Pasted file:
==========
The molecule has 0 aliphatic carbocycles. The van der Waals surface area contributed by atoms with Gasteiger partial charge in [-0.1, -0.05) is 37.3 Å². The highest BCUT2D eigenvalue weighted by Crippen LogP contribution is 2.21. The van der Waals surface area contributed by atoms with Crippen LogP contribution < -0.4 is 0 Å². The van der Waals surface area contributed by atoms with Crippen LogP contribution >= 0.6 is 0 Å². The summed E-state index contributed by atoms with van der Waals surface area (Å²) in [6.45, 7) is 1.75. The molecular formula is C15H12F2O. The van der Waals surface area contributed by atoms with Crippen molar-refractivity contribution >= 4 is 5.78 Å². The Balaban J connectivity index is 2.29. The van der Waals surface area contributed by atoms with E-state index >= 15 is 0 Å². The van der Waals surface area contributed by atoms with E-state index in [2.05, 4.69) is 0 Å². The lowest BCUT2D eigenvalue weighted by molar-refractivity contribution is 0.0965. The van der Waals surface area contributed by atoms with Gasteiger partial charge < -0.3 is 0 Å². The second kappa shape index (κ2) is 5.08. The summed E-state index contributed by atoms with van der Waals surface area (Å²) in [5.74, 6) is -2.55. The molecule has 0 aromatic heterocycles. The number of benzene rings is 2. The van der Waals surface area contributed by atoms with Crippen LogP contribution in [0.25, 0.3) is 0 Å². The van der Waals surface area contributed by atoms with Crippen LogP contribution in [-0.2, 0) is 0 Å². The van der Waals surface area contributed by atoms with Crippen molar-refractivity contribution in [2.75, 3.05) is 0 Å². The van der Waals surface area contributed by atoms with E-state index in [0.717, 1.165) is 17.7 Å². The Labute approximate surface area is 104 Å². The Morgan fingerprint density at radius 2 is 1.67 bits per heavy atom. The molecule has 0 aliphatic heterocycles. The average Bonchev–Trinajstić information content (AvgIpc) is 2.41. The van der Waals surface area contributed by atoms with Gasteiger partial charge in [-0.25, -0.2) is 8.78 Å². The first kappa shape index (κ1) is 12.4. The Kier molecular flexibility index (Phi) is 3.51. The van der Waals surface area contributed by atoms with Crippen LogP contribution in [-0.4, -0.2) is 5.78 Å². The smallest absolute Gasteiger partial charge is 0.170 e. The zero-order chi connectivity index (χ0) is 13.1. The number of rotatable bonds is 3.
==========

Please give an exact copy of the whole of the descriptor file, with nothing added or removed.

The molecule has 0 aliphatic carbocycles. The van der Waals surface area contributed by atoms with Gasteiger partial charge in [-0.1, -0.05) is 37.3 Å². The highest BCUT2D eigenvalue weighted by Crippen LogP contribution is 2.21. The van der Waals surface area contributed by atoms with Crippen LogP contribution < -0.4 is 0 Å². The van der Waals surface area contributed by atoms with Crippen LogP contribution >= 0.6 is 0 Å². The summed E-state index contributed by atoms with van der Waals surface area (Å²) in [6.45, 7) is 1.75. The molecular formula is C15H12F2O. The van der Waals surface area contributed by atoms with Crippen molar-refractivity contribution >= 4 is 5.78 Å². The Balaban J connectivity index is 2.29. The van der Waals surface area contributed by atoms with E-state index >= 15 is 0 Å². The van der Waals surface area contributed by atoms with E-state index in [2.05, 4.69) is 0 Å². The lowest BCUT2D eigenvalue weighted by molar-refractivity contribution is 0.0965. The van der Waals surface area contributed by atoms with Gasteiger partial charge < -0.3 is 0 Å². The second kappa shape index (κ2) is 5.08. The summed E-state index contributed by atoms with van der Waals surface area (Å²) in [5.74, 6) is -2.55. The molecule has 0 aromatic heterocycles. The number of benzene rings is 2. The van der Waals surface area contributed by atoms with Crippen LogP contribution in [0.25, 0.3) is 0 Å². The van der Waals surface area contributed by atoms with Crippen LogP contribution in [-0.2, 0) is 0 Å². The van der Waals surface area contributed by atoms with Crippen molar-refractivity contribution in [2.75, 3.05) is 0 Å². The van der Waals surface area contributed by atoms with E-state index in [0.717, 1.165) is 17.7 Å². The Labute approximate surface area is 104 Å². The Morgan fingerprint density at radius 2 is 1.67 bits per heavy atom. The molecule has 0 aliphatic heterocycles. The average Bonchev–Trinajstić information content (AvgIpc) is 2.41. The van der Waals surface area contributed by atoms with Gasteiger partial charge in [-0.25, -0.2) is 8.78 Å². The first kappa shape index (κ1) is 12.4. The Kier molecular flexibility index (Phi) is 3.51. The van der Waals surface area contributed by atoms with Crippen LogP contribution in [-0.4, -0.2) is 5.78 Å². The smallest absolute Gasteiger partial charge is 0.170 e. The zero-order chi connectivity index (χ0) is 13.1. The number of rotatable bonds is 3.